Walmart seeks food donations for its workers

Proof that the retail behemoth is failing to pay its workers a living wage is the launching of food drives by Walmart in at least one of its stores this week.  A  plastic bin  appeared in a Canton, Ohio, Walmart with signs that read: “Please place food items in this container so our associates in need can have a good Thanksgiving!”

Terrie Napolitano, a Lodi, N.J., resident who shops at several Walmarts, said she saw a similar bin at a store in her area. She commented,  “How about paying them something substantially more than $7.25 an hour?” Napolitano, 58, is a union worker in the deli department of a large supermarket chain.

“What kind of damned nerve does it take to ask poorly-paid coworkers and low wage workers who come in to shop to donate so Walmart workers can have enough to eat? ” Napolitano said she went over to the courtesy desk in the store to complain to the store manager right after she saw one of the collection baskets.

“He tried to tell me there was nothing wrong with Walmart doing that. He said it showed that Walmart people cared about each other and were willing to extend themselves for one another. What a load of baloney.

“In my store we get free turkeys from the company – we have a union, health care and paid sick and vacation days. There is no reason why this can’t be done in Walmart.” Napolitano, who works for a Shoprite chain, is a member of the United Food and Commercial Workers Union.

When the courtesy desk at the Walmart store in Chicago’s West Loop was contacted, the person answering the phone said the problem did not exist in that store because no one was collecting any food donations there. When asked whether the store manager could comment on why Walmart, during the holiday season, couldn’t consider paying a living wage instead of holding food drives the person on the phone said Walmart only answers questions like that when they come from associates.

Walmart workers have been staging strikes and protests all over the country, demanding a living wage and better working conditions.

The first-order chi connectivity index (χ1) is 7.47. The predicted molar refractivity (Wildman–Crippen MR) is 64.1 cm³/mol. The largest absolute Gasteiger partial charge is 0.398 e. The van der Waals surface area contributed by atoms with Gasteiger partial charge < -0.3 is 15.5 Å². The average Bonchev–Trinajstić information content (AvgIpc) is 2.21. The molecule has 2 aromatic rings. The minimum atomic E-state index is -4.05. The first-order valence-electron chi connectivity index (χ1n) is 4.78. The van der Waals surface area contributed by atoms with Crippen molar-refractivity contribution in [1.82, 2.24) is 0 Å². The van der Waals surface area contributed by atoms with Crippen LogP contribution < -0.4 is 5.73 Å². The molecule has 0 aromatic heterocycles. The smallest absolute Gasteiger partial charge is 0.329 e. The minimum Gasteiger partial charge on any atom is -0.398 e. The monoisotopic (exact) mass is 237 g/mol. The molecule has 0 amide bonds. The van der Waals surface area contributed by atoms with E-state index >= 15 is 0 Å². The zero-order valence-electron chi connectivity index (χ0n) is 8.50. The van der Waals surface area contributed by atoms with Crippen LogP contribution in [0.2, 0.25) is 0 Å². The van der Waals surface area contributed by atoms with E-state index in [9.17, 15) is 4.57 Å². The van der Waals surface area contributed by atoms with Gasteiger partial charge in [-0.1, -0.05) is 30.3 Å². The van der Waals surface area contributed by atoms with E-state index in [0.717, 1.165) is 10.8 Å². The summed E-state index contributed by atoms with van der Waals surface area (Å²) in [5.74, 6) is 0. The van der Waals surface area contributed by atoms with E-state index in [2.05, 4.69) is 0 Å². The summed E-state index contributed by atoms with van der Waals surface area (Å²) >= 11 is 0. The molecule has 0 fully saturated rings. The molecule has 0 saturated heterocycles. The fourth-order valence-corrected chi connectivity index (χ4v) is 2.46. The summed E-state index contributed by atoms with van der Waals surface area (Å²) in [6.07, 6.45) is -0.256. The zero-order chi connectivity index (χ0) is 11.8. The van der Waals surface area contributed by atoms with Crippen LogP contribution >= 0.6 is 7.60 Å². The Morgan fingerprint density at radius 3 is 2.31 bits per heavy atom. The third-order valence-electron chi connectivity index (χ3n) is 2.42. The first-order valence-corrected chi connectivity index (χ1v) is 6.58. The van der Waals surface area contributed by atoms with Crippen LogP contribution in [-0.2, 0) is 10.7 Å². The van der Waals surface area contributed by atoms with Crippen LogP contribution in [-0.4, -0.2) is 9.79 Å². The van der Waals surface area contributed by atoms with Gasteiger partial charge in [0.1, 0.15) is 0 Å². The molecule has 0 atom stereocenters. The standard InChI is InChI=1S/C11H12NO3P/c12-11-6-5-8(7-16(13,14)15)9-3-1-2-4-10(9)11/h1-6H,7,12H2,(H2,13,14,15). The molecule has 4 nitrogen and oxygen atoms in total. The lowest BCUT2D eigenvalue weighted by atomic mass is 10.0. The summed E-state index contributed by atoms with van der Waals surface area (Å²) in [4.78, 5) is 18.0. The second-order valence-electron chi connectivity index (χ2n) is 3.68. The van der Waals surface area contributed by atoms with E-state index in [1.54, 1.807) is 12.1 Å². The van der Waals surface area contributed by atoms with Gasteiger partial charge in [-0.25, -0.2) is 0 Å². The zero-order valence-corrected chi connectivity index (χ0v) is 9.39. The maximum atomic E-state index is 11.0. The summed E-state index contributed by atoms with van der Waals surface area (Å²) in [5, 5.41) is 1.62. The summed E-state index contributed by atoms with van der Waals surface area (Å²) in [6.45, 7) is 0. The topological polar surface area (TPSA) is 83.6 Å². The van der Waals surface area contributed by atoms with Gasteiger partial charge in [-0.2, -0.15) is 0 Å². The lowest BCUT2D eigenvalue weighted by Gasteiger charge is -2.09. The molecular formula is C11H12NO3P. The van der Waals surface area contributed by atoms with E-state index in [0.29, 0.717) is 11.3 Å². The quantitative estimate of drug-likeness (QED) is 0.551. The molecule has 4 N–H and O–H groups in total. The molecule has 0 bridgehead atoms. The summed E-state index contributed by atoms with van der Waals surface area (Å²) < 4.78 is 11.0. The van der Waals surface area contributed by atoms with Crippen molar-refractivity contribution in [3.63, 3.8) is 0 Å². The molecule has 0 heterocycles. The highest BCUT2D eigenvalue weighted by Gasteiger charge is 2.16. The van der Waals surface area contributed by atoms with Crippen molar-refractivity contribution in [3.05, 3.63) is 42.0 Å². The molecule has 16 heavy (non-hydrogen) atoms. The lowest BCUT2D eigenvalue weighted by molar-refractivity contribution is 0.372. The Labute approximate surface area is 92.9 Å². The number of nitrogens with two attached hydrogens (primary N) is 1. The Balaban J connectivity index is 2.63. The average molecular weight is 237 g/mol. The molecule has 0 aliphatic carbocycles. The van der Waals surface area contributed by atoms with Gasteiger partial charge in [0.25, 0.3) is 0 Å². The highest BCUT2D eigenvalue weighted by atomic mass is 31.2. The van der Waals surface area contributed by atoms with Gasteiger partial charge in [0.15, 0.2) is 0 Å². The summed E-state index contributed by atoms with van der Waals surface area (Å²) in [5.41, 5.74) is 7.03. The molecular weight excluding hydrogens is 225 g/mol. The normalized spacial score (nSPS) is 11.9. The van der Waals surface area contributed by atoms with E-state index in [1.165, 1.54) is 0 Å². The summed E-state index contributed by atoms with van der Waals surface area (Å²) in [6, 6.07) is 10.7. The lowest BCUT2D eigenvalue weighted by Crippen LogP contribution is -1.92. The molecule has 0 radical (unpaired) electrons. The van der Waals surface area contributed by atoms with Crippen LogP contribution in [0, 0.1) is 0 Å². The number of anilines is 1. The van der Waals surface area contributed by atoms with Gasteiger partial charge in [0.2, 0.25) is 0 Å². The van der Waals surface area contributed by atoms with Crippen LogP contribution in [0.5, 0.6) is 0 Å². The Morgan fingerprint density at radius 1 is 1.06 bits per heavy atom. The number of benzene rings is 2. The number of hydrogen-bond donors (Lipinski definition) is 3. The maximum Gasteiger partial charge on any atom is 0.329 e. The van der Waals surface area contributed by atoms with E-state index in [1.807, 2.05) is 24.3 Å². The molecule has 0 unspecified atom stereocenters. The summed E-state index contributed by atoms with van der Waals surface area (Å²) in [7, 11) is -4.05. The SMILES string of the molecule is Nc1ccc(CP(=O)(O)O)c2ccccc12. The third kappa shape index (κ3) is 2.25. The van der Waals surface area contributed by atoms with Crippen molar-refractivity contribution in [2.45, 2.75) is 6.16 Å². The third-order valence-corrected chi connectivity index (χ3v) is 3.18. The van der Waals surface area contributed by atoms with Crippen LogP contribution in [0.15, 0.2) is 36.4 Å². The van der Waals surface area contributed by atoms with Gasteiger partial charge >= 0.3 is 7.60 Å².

Workers at Walmart, the largest employer in the nation, labor leaders and community leaders from all across the country held a press conference in Washington DC this week where they announced plans to turn the biggest shopping day of the year – Black Friday – into one of the largest mobilizations of workers in U.S. History.

The action will be in support of Walmart workers who are planning strikes, walkouts and demonstrations at Walmart stores from coast to coast that day.

“Count on the full support of the millions of working people who belong to our unions,” said Richard Trumka, president of the 13 million member AFL-CIO.

The bravery of fast food and retail workers who have been willing to risk everything by fighting for their rights has impressed many.

“I want to be able to take care of my family,” Los Angeles Walmart worker Anthony Goytia told a press conference called during strikes by Southern California Walmart workers last week. “And that’s why I’m risking everything – my livelihood, my ability to provide for my family, my ability to pay rent on time, put food on the table, everything, by challenging a company that penalizes and even fires workers who speak out for better jobs.”

Photo: J Pat Carter/AP

(This story was edited on November 22nd.)


John Wojcik
John Wojcik

John Wojcik is Editor-in-Chief of People's World. He joined the staff as Labor Editor in May 2007 after working as a union meat cutter in northern New Jersey. There, he served as a shop steward and a member of a UFCW contract negotiating committee. In the 1970s and '80s, he was a political action reporter for the Daily World, this newspaper's predecessor, and was active in electoral politics in Brooklyn, New York.